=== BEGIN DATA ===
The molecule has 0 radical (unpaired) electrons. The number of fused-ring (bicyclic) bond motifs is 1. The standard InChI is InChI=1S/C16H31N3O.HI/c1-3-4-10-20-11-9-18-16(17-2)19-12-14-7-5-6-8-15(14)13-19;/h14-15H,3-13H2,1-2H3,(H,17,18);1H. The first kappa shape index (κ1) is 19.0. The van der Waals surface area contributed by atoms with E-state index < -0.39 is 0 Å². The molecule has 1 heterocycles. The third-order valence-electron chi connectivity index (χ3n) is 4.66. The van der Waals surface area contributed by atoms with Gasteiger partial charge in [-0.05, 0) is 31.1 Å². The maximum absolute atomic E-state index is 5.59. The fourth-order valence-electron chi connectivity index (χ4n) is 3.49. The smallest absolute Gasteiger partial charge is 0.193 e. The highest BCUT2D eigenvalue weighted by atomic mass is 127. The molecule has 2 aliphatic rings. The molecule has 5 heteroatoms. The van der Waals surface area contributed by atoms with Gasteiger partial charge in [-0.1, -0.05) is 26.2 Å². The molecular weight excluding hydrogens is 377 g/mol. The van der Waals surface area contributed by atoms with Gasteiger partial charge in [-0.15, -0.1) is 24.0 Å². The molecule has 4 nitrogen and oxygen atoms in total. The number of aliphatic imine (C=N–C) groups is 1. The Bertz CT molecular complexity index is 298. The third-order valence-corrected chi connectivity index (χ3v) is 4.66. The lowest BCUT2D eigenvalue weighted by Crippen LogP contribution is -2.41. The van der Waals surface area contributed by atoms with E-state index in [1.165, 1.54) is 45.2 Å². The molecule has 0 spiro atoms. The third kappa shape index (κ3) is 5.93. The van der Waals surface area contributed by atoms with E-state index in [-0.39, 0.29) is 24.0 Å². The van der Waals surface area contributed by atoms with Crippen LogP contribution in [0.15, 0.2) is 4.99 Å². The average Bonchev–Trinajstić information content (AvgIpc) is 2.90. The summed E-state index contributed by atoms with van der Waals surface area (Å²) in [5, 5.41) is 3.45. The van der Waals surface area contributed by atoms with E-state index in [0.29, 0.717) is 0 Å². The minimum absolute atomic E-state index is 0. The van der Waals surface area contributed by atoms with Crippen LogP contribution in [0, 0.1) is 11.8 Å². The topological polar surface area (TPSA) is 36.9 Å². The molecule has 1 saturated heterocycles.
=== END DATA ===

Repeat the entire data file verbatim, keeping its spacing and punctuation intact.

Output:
The molecule has 0 radical (unpaired) electrons. The number of fused-ring (bicyclic) bond motifs is 1. The standard InChI is InChI=1S/C16H31N3O.HI/c1-3-4-10-20-11-9-18-16(17-2)19-12-14-7-5-6-8-15(14)13-19;/h14-15H,3-13H2,1-2H3,(H,17,18);1H. The first kappa shape index (κ1) is 19.0. The van der Waals surface area contributed by atoms with E-state index < -0.39 is 0 Å². The molecule has 1 heterocycles. The third-order valence-electron chi connectivity index (χ3n) is 4.66. The van der Waals surface area contributed by atoms with Gasteiger partial charge in [-0.05, 0) is 31.1 Å². The maximum absolute atomic E-state index is 5.59. The fourth-order valence-electron chi connectivity index (χ4n) is 3.49. The smallest absolute Gasteiger partial charge is 0.193 e. The highest BCUT2D eigenvalue weighted by atomic mass is 127. The molecule has 2 aliphatic rings. The molecule has 5 heteroatoms. The van der Waals surface area contributed by atoms with Gasteiger partial charge in [-0.1, -0.05) is 26.2 Å². The molecular weight excluding hydrogens is 377 g/mol. The van der Waals surface area contributed by atoms with Gasteiger partial charge in [-0.15, -0.1) is 24.0 Å². The molecule has 4 nitrogen and oxygen atoms in total. The number of aliphatic imine (C=N–C) groups is 1. The Bertz CT molecular complexity index is 298. The third-order valence-corrected chi connectivity index (χ3v) is 4.66. The lowest BCUT2D eigenvalue weighted by Crippen LogP contribution is -2.41. The van der Waals surface area contributed by atoms with E-state index in [1.165, 1.54) is 45.2 Å². The molecule has 0 spiro atoms. The third kappa shape index (κ3) is 5.93. The van der Waals surface area contributed by atoms with E-state index in [-0.39, 0.29) is 24.0 Å². The van der Waals surface area contributed by atoms with Crippen LogP contribution in [0.15, 0.2) is 4.99 Å². The average Bonchev–Trinajstić information content (AvgIpc) is 2.90. The summed E-state index contributed by atoms with van der Waals surface area (Å²) in [5, 5.41) is 3.45. The van der Waals surface area contributed by atoms with E-state index in [0.29, 0.717) is 0 Å². The minimum absolute atomic E-state index is 0. The van der Waals surface area contributed by atoms with Crippen LogP contribution in [0, 0.1) is 11.8 Å². The topological polar surface area (TPSA) is 36.9 Å². The molecule has 1 saturated heterocycles.